Russell Crowe: 'I will kill you with my bare hands' (and other tales from the 'Gladiator' set)
Thanks to a new book we are reminded that not only is Russell Crowe a big-time movie star who has another splashy Ridley Scott-directed epic -- "Robin Hood" -- opening in two weeks, but that the actor is also quite possibly a lunatic.
Or was. Remember, before he settled down into fatherhood and domestic bliss with fellow Aussie Danielle Spencer, Crowe is the guy who once assaulted a New York hotel employee with a phone, toured boozy clubs with his band and did much to underscore the fact that he was, in fact, a raiser of hell. To be fair, Crowe later described the phone incident as "possibly the most shameful situation that I've ever gotten myself in... and I've done some pretty dumb things in my life." Still, the man built a rep that continues to haunt him.
The new book "The Men Who Would Be King: An Almost Epic Tale of Moguls, Movies, and a Company called DreamWorks" offers some supposed "Gladiator"-era Crowe hijinx, adding nicely to his mythology.
A few excerpts, via Gawker, follow.
First, a phone call that apparently took place between Crowe and "Gladiator" producer Branko Lustig:
"You [expletive]. I will kill you with my bare hands."
"Hello?" Branko Lustig said, confused and barely awake; it was, after all, 3 a.m. in England.
"You [expletive]," the speaker repeated.
"Who's on the phone? Who is this?" Lustig demanded.
When Russell Crowe identified himself, the genuinely terrified Lustig, one of the producers of the about-to-be-filmed Gladiator, hung up and called Steven Spielberg in Los Angeles.
"Steven," he said. "I'm leaving. Russell wants to kill me. I'm leaving."
Having survived a concentration camp, Lustig was not taking any chances.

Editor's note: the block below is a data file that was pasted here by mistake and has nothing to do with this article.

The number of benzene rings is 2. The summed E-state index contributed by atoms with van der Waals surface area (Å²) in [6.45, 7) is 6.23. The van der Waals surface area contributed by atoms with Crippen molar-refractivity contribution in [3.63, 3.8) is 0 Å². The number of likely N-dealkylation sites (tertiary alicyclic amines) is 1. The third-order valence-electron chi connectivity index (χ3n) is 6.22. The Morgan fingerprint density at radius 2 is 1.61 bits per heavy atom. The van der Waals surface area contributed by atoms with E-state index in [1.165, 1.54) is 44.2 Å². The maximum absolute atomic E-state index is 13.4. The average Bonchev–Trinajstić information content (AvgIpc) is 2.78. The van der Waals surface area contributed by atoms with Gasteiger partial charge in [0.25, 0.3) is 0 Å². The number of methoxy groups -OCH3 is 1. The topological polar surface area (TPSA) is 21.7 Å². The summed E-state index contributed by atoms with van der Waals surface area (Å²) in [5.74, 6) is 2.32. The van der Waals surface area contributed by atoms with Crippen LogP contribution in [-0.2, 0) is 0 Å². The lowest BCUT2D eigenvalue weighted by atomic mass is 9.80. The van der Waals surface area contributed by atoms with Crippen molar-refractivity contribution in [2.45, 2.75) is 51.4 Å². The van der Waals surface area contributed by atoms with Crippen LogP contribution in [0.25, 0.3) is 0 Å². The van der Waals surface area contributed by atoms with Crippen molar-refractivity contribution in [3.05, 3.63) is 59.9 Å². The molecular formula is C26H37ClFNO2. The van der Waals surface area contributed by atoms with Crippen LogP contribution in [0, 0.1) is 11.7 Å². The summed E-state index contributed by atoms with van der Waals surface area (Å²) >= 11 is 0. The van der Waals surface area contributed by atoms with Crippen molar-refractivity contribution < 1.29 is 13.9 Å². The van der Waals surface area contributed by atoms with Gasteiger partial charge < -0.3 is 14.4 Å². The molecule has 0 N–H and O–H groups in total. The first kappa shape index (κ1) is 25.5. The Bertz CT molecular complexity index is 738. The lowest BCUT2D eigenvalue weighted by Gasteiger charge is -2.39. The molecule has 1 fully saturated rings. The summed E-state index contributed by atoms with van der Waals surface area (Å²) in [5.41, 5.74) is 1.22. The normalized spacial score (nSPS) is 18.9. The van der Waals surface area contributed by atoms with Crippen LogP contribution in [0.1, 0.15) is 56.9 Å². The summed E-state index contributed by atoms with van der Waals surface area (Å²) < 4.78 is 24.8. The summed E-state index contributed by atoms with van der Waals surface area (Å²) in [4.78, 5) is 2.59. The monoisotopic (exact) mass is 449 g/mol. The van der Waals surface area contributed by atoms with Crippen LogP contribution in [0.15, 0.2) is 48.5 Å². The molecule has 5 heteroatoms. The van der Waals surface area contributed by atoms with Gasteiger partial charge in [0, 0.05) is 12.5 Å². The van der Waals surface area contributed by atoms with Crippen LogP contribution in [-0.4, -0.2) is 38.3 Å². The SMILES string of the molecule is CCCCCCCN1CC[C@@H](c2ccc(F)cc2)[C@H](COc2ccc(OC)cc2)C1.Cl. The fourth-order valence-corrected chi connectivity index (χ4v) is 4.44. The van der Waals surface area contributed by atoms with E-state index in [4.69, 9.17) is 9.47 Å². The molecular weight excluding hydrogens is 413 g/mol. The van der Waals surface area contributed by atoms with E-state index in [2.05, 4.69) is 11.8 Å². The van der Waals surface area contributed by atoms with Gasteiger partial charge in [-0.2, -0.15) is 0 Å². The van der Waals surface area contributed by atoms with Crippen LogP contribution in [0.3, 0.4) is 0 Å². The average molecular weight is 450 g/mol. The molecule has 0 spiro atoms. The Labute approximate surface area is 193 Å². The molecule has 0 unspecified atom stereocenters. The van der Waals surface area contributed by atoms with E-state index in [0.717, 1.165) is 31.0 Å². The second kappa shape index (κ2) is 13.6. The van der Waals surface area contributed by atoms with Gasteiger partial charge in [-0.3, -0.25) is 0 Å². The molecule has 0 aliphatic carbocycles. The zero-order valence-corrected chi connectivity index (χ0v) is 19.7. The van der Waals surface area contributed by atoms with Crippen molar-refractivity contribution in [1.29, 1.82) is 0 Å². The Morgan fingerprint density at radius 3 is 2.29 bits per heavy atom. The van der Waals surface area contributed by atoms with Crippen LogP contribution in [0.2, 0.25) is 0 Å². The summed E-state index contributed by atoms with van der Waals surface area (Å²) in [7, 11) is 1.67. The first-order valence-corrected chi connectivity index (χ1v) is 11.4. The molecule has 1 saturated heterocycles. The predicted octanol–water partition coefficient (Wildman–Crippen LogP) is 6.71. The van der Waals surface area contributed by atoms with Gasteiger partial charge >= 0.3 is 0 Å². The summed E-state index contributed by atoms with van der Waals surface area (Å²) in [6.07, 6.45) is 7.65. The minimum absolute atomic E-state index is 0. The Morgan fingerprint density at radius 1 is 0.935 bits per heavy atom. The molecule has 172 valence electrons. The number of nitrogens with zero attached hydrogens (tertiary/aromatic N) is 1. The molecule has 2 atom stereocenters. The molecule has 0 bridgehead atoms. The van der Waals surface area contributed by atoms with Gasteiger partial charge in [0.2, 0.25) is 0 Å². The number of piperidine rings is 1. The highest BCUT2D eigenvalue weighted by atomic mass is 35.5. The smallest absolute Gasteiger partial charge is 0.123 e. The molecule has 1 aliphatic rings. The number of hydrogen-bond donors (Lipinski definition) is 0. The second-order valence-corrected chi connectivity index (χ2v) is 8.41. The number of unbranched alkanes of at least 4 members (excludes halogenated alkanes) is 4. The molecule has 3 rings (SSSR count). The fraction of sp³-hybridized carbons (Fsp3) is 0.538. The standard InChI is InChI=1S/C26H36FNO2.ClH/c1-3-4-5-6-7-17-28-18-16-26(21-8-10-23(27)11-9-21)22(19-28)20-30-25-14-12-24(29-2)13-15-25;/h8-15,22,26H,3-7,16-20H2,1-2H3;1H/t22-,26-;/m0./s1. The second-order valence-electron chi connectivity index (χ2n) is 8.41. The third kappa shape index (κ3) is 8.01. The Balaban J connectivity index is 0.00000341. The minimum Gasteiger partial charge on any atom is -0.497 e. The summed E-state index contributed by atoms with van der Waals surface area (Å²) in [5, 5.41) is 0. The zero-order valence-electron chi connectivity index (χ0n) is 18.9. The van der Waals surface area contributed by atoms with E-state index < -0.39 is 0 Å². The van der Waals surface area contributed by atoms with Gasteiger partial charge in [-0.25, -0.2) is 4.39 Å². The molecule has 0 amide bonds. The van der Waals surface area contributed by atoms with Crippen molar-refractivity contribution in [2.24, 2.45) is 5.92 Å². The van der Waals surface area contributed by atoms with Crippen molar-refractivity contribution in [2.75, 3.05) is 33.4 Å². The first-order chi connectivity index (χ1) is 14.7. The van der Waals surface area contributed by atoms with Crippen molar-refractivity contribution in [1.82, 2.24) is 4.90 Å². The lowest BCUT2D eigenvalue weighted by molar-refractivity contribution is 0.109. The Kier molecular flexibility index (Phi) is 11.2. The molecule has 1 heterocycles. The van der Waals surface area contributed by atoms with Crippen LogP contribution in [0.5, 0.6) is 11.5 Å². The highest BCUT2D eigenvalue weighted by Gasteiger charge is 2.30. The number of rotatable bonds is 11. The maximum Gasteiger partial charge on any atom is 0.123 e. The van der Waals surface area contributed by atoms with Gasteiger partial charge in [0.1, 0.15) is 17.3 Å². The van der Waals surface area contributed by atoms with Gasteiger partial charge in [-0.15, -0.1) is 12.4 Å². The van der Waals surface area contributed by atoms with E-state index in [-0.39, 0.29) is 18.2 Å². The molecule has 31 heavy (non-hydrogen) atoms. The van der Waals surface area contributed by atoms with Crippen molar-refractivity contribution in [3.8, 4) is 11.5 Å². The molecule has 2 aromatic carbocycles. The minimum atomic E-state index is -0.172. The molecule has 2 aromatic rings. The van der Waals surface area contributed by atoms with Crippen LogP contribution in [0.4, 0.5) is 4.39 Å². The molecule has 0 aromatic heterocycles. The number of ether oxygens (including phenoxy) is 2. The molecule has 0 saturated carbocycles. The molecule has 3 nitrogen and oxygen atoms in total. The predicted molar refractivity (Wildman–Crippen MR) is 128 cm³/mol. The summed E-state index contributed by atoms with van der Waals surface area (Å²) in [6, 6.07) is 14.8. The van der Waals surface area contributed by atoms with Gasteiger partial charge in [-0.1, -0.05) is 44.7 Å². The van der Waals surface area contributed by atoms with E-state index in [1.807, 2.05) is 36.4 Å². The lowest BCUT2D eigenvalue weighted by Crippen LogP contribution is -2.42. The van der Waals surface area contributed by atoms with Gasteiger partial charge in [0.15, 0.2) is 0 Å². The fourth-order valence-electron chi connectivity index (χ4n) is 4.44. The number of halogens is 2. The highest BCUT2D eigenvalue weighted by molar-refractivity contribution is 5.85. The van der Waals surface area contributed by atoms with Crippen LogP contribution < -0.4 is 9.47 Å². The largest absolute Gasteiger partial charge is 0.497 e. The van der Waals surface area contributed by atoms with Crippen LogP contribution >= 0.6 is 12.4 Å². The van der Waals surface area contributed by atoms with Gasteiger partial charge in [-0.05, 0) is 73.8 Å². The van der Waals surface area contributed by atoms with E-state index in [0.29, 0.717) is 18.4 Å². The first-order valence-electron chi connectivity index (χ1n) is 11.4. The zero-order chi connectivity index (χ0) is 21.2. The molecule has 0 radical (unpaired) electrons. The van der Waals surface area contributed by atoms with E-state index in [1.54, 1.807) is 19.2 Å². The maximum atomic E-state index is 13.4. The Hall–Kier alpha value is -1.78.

Crowe, not yet Russell Crowe, but still just another verkakte Australian coming off a sleeper (L.A. Confidential), was sour because he believed DreamWorks was low-balling his assistants on their per diems. Rather than raise this grievance at a mundane daylight hour, Crowe opted for a more dramatic statement, a tactic not unknown in these parts. The actor's recent behavior had been erratic, just like everything else on the project.
Next, author Nicole LaPorte recounts Crowe's mood on the film's Moroccan set:
...after filming in England, the shoot moved to Ouarzazate, Morocco -- a town near the Sahara Desert, where Hollywood has traditionally gone for its sword and sandal needs (Lawrence of Arabia was filmed in the area). Crowe's mood did not improve. Twice, he had walked off the set. Even when he was supposedly having "fun," Crowe was a puffy pain. After challenging members of the crew to a foot race, and losing, he would mutter for days, "I would have won, but I can't run in the sand in sandals."
Finally, this snippet in which Crowe apparently balked at his lines in the movie's climactic "And I will have my vengeance, in this life or the next" scene. First, he apparently insisted on shooting a variation of his own creation before grudgingly agreeing to try it as scripted:
After doing the take, Crowe still looked dissatisfied. "Let me see the other script again," he said to Scott, referring to the loathed revision. After studying the page stonily, he shrugged. "Well, we might as well try it."
And so, the scene was reshot. Everyone agreed it was brilliant. Everyone, that is, but Crowe. "Russell, what's the problem?" Scott asked, finally showing a hint of exasperation. "It worked."
"It was s***," Crowe repeated, "but I'm the greatest actor in the world and I can make even s*** sound good." And with that he marched off.
And so he did.
LaPorte's book goes on sale May 4.
| April 27, 2010; 11:10 AM ET
Categories: Books, Celebrities | Tags: Gladiator, Robin Hood, Russell Crowe
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